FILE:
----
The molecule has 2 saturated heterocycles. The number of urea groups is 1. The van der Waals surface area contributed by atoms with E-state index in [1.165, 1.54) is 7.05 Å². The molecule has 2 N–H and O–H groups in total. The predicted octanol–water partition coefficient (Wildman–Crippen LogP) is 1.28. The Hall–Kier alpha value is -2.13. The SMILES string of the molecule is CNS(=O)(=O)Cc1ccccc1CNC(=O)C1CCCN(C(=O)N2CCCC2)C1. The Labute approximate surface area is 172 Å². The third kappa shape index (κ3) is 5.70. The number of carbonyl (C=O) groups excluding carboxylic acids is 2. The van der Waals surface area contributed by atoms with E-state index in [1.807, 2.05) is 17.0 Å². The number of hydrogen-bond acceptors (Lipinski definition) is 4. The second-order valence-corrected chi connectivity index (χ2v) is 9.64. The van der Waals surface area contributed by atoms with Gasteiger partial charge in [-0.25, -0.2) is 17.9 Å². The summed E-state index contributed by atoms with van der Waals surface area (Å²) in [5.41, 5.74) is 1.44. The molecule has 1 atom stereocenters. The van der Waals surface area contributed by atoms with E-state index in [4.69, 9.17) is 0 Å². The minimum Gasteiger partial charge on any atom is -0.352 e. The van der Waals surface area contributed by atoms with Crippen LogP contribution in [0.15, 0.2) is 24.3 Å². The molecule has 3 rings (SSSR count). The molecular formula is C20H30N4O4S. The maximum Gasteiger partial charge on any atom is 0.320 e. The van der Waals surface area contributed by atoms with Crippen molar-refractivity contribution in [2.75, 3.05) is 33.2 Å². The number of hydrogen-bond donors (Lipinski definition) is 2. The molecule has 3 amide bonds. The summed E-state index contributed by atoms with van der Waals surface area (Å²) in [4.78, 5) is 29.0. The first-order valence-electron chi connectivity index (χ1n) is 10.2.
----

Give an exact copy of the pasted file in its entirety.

The molecule has 2 saturated heterocycles. The number of urea groups is 1. The van der Waals surface area contributed by atoms with E-state index in [1.165, 1.54) is 7.05 Å². The molecule has 2 N–H and O–H groups in total. The predicted octanol–water partition coefficient (Wildman–Crippen LogP) is 1.28. The Hall–Kier alpha value is -2.13. The SMILES string of the molecule is CNS(=O)(=O)Cc1ccccc1CNC(=O)C1CCCN(C(=O)N2CCCC2)C1. The Labute approximate surface area is 172 Å². The third kappa shape index (κ3) is 5.70. The number of carbonyl (C=O) groups excluding carboxylic acids is 2. The van der Waals surface area contributed by atoms with E-state index in [1.807, 2.05) is 17.0 Å². The number of hydrogen-bond acceptors (Lipinski definition) is 4. The second-order valence-corrected chi connectivity index (χ2v) is 9.64. The van der Waals surface area contributed by atoms with Gasteiger partial charge in [-0.25, -0.2) is 17.9 Å². The summed E-state index contributed by atoms with van der Waals surface area (Å²) in [5.41, 5.74) is 1.44. The molecule has 1 atom stereocenters. The van der Waals surface area contributed by atoms with E-state index in [4.69, 9.17) is 0 Å². The minimum Gasteiger partial charge on any atom is -0.352 e. The van der Waals surface area contributed by atoms with Crippen LogP contribution in [0.15, 0.2) is 24.3 Å². The molecule has 3 rings (SSSR count). The molecular formula is C20H30N4O4S. The maximum Gasteiger partial charge on any atom is 0.320 e. The van der Waals surface area contributed by atoms with Crippen molar-refractivity contribution in [2.75, 3.05) is 33.2 Å². The number of hydrogen-bond donors (Lipinski definition) is 2. The molecule has 3 amide bonds. The summed E-state index contributed by atoms with van der Waals surface area (Å²) in [4.78, 5) is 29.0. The first-order valence-electron chi connectivity index (χ1n) is 10.2.